LOUIS B. MAYER: Lion Of Hollywood

His MGM was a film factory, with stars as assembly-line workers and a hit formula: chaste romance, apple pie and Andy Hardy

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By the mid-'30s, MGM was divided between Mayer loyalists and "Thalberg people," and by the time the strong-willed, weak-hearted Thalberg collapsed and went to Europe for treatment, he and his former mentor were no longer speaking to each other. When Thalberg returned, Mayer offered a production deal in place of his old job. An angry Thalberg threatened to leave MGM. It was at this impasse that he died at age 37. L.B. cried, sent a spectacular spray of gardenias to the funeral and, soon after, remarked to my mother, "God saw fit to take Irving away."

God wasn't L.B.'s co-pilot; he was his senior partner, reaching out to remove those who dared get in L.B.'s way. For almost 15 years, L.B. would continue to reign at MGM. With a host of prizewinning and profitable films, MGM's decline as Film Factory No. 1 was almost imperceptible. But in the postwar years, the Mayer formula of sentimental family fare and glossy romantic productions was wearing thin.

The golden years of the moguls were coming to an end too. The government forced the industry to divest its lucrative theater chains, and top stars and directors were demanding the profit participation that Mayer & Co. had always denied them. Mayer was forced to accept writer-producer Dore Schary in Thalberg's old job, and at first it seemed once again that Mayer had found the son he had always wanted. But the liberal Schary found L.B. an overbearing and stultifying influence. A bitter showdown prompted Loew's successor Nick Schenck to make a choice. To Mayer's shock, Schenck picked Schary.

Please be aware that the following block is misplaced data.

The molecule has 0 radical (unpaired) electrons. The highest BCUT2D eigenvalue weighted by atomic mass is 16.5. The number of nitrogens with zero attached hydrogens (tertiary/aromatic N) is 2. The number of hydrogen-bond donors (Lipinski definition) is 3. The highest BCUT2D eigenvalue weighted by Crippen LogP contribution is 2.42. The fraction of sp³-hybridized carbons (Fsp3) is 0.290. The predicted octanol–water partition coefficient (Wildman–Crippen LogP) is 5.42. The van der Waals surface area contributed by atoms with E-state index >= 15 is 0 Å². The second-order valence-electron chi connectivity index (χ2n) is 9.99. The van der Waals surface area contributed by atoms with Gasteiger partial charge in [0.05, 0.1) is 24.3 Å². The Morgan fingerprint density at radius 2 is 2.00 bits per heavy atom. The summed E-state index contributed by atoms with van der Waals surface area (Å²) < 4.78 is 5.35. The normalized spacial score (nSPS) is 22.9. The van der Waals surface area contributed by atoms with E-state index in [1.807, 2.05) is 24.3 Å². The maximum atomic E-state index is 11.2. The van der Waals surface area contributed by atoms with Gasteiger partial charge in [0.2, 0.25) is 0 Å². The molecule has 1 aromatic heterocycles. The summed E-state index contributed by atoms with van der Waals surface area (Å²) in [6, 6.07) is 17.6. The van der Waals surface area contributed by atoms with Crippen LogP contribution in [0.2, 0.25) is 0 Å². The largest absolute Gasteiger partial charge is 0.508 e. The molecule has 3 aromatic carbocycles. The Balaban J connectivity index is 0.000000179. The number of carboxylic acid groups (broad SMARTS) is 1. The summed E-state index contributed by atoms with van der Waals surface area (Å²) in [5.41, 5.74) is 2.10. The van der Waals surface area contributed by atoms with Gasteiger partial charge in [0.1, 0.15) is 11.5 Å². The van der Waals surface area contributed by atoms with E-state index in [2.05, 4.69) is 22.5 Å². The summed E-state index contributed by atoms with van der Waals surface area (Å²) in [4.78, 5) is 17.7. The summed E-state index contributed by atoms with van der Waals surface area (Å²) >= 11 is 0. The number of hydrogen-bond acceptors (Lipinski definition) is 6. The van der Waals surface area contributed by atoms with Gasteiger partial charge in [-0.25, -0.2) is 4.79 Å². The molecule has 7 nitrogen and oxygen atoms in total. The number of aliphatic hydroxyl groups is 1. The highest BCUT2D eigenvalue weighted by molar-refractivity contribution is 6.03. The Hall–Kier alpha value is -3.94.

After 27 years of arbitrary power, L.B. was out. Even his vaunted patriotism had now become shrill. He identified with right-wing fanatic Senator Joe McCarthy and opposed General Eisenhower as too moderate at the '52 G.O.P. convention. When Mayer died in 1957, the apostle of family values left a contentious, meanspirited will disinheriting family members, including his daughter Edith, because of her husband's liberal politics. No happy ending there. No movie-star hero to set everything right at the rosy fade-out.

Had L.B. been making his own movie, it would have been different. He knew how to turn American life into pipe dreams. But give the devil his due: this self-inflated, ruthless and cloyingly sentimental monarch presided over the most successful of all the Hollywood dream factories, leaving a legacy of classic, inimitable films that defined America's aspirations, if not its realities.

Novelist and screenwriter Budd Schulberg is the author of the classic tale of Hollywood, What Makes Sammy Run?

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